Taking part in an online meeting is an everyday occurrence for most office workers these days. Indeed, where would we be if we couldn’t have a video conference or a Skype call? Online video conferencing is a $4bn market which is expected to more than double over the next seven years. There are dozens of services available, but Microsoft’s Skype tops the list with just over 22% market share. Cisco’s WebEx is the next biggest system with 11% market share. This is a big arena, with massive global companies taking part. Online meetings are not “small fry”.
However, are they as useful as all this data might suggest? Here’s the problem – businesses love meetings and these new technologies have made meeting up even easier. In the past, meetings would have been more difficult as you needed to book rooms or even travel. Now, everyone can meet no matter where they are based. Goodness, they can even attend a meeting in their pyjamas these days thanks to the technology..! The ease with which we can now “meet up” is so significant that businesses are having meetings all the time.
Anyone who has been in business for a while, though, knows that most meetings are, frankly, time wasters. People get called to meetings which they do not need to attend. The typical time-slot for a meeting is an hour when in many instances ten minutes will suffice. Plus, meetings generate lots of paperwork before and after the event, further eating into time. Plus, research shows that the more meetings that individuals attend, the more they suffer from fatigue and pressure of work. In other words, meetings affect the well-being of employees.
Online meetings have other problems, beyond the bounds of whether they are necessary in the first place. People appear to get “information overload” with electronic meetings. This means that they don’t actually benefit from much of the meeting. Furthermore, the distractions available during online meetings means that many participants are busy doing something else, rather than taking part. Pat yourself on the back now if you have never “slipped away” from an online meeting or conference call and checked your emails or taken a quick peek at Facebook.
The result of all this non-meeting activity and overload of information is that further meetings have to be called because the first one didn’t achieve anything – often because people were not fully participative. Furthermore, in frustration many business leaders then call a physical face-to-face meeting to underline what they have done in an online event, just to make sure that “everyone is on the same page”. Millions of business meetings each week get repeated again online because of the distractive nature of the technology, as well as due to the fact that in many instances it is the real-world, physical closeness of people that provides the best communication.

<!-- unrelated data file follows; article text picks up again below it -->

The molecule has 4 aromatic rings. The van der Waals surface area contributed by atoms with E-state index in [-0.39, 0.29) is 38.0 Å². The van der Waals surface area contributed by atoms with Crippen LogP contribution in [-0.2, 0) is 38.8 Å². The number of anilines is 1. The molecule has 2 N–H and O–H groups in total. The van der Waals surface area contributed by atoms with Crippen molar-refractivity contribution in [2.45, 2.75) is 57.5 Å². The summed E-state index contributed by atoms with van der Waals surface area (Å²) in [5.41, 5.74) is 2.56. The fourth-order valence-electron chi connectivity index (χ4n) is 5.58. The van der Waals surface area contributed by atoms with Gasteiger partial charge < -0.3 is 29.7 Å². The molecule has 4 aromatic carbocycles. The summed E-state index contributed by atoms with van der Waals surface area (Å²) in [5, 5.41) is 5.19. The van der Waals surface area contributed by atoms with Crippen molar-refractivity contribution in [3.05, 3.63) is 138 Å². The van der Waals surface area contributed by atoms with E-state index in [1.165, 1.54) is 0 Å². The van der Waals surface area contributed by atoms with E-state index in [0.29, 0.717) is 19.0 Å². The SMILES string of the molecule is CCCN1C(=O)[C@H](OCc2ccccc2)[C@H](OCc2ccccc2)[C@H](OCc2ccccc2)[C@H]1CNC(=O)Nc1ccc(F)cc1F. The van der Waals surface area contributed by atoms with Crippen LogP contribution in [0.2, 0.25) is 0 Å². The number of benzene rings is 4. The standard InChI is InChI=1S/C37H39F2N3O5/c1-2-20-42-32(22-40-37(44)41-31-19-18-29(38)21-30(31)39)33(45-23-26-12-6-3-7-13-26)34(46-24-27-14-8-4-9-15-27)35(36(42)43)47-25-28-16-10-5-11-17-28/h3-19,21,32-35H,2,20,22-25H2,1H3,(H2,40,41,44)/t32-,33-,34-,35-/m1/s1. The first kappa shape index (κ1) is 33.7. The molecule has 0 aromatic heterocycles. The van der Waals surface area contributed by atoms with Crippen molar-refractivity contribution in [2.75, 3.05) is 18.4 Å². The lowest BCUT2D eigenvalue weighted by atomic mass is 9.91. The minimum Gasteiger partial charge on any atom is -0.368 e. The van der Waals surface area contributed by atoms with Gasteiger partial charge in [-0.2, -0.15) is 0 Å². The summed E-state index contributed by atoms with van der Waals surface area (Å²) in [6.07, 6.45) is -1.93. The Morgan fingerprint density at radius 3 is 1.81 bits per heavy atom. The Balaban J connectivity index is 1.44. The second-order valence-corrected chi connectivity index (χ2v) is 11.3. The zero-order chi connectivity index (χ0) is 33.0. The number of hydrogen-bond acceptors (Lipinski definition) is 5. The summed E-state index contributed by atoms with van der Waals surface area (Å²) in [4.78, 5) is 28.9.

Online business meetings provide an illusion that progress is being made when in many instances those web-based conferences are delaying things and causing fatigue, stress, overload and a waste of precious time.
How to avoid the productivity paradox of online meetings
Just because you can call an online meeting, doesn’t mean you have to do so. Sometimes, your objective can be met with an email, for instance. Even though you may have Skype, or WebEx or GoToMeeting, or Zoom installed on your computer does not mean that it is a requirement to use that service. Step One in improving productivity is to consider what is the most appropriate method of communication to achieve the objective. Sometimes it might be email, or it might be a team communication system such as Slack.
Step Two is the preparation of a clear agenda with specific objectives. That’s often the problem with face-to-face meetings where agendas are too general and objectives too broad.
Step Three is to consider the agenda and objectives and work out who needs to attend – anyone else is not necessary. That means it might only be one or two people in a team, instead of the whole group of them,
The final step is to work out how long it will take to achieve the desired outcome of the meetings. If that is only 15 minutes, then so be it. Rather than the usual “please put an hour in your diary”, be specific about start and end times. Not only does that focus the mind of the participants, it means you will avoid tangents during the meeting itself.
Online meeting technology and video conferencing clearly have advantages, however, many firms are letting the technology control them, rather than the other way round. It’s time to wrestle the productivity demons away from online meeting technology.
Graham Jones is an Internet Psychologist who studies the way people use the online world, in particular how people engage with businesses. He uses this knowledge to help companies improve their online connections to their customers and potential customers and offers consultancy, workshops, masterclasses and webinars. He also speaks regularly at conferences and business events. Graham is an award-winning writer and the author of 32 books, several of which are about various aspects of the Internet. For more information connect with me on Google+